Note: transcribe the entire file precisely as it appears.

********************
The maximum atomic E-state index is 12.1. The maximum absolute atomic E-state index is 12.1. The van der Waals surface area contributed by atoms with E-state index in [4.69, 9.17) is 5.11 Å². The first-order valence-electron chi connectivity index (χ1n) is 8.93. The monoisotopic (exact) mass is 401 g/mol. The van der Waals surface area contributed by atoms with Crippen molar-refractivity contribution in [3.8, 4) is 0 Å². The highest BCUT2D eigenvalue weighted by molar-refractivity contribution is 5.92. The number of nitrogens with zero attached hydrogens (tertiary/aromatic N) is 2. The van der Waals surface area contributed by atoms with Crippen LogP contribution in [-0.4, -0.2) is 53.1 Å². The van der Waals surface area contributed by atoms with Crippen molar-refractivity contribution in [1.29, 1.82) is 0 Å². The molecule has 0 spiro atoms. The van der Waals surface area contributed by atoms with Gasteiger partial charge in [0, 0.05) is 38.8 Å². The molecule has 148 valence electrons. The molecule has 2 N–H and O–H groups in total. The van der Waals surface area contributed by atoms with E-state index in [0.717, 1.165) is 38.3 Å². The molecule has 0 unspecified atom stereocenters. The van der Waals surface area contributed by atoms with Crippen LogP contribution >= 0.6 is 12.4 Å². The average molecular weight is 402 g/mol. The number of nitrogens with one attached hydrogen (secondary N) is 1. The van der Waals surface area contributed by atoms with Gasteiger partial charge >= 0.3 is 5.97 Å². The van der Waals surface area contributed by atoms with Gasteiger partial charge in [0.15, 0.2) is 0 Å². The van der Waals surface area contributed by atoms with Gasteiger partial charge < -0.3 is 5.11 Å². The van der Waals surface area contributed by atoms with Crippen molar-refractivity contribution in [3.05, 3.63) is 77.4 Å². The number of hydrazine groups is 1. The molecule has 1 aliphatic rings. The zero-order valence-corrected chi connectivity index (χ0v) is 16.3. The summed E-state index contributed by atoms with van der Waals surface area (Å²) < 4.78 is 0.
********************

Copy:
The maximum atomic E-state index is 12.1. The maximum absolute atomic E-state index is 12.1. The van der Waals surface area contributed by atoms with E-state index in [4.69, 9.17) is 5.11 Å². The first-order valence-electron chi connectivity index (χ1n) is 8.93. The monoisotopic (exact) mass is 401 g/mol. The van der Waals surface area contributed by atoms with Crippen molar-refractivity contribution in [3.8, 4) is 0 Å². The highest BCUT2D eigenvalue weighted by molar-refractivity contribution is 5.92. The number of nitrogens with zero attached hydrogens (tertiary/aromatic N) is 2. The van der Waals surface area contributed by atoms with Crippen LogP contribution in [-0.4, -0.2) is 53.1 Å². The van der Waals surface area contributed by atoms with Crippen molar-refractivity contribution in [1.29, 1.82) is 0 Å². The molecule has 0 spiro atoms. The van der Waals surface area contributed by atoms with Gasteiger partial charge in [0, 0.05) is 38.8 Å². The molecule has 148 valence electrons. The molecule has 2 N–H and O–H groups in total. The van der Waals surface area contributed by atoms with E-state index in [0.717, 1.165) is 38.3 Å². The molecule has 0 unspecified atom stereocenters. The van der Waals surface area contributed by atoms with Crippen LogP contribution >= 0.6 is 12.4 Å². The average molecular weight is 402 g/mol. The number of nitrogens with one attached hydrogen (secondary N) is 1. The van der Waals surface area contributed by atoms with Gasteiger partial charge >= 0.3 is 5.97 Å². The van der Waals surface area contributed by atoms with Gasteiger partial charge in [0.15, 0.2) is 0 Å². The van der Waals surface area contributed by atoms with Gasteiger partial charge < -0.3 is 5.11 Å². The van der Waals surface area contributed by atoms with Crippen molar-refractivity contribution in [3.05, 3.63) is 77.4 Å². The number of hydrazine groups is 1. The molecule has 1 aliphatic rings. The zero-order valence-corrected chi connectivity index (χ0v) is 16.3. The summed E-state index contributed by atoms with van der Waals surface area (Å²) < 4.78 is 0.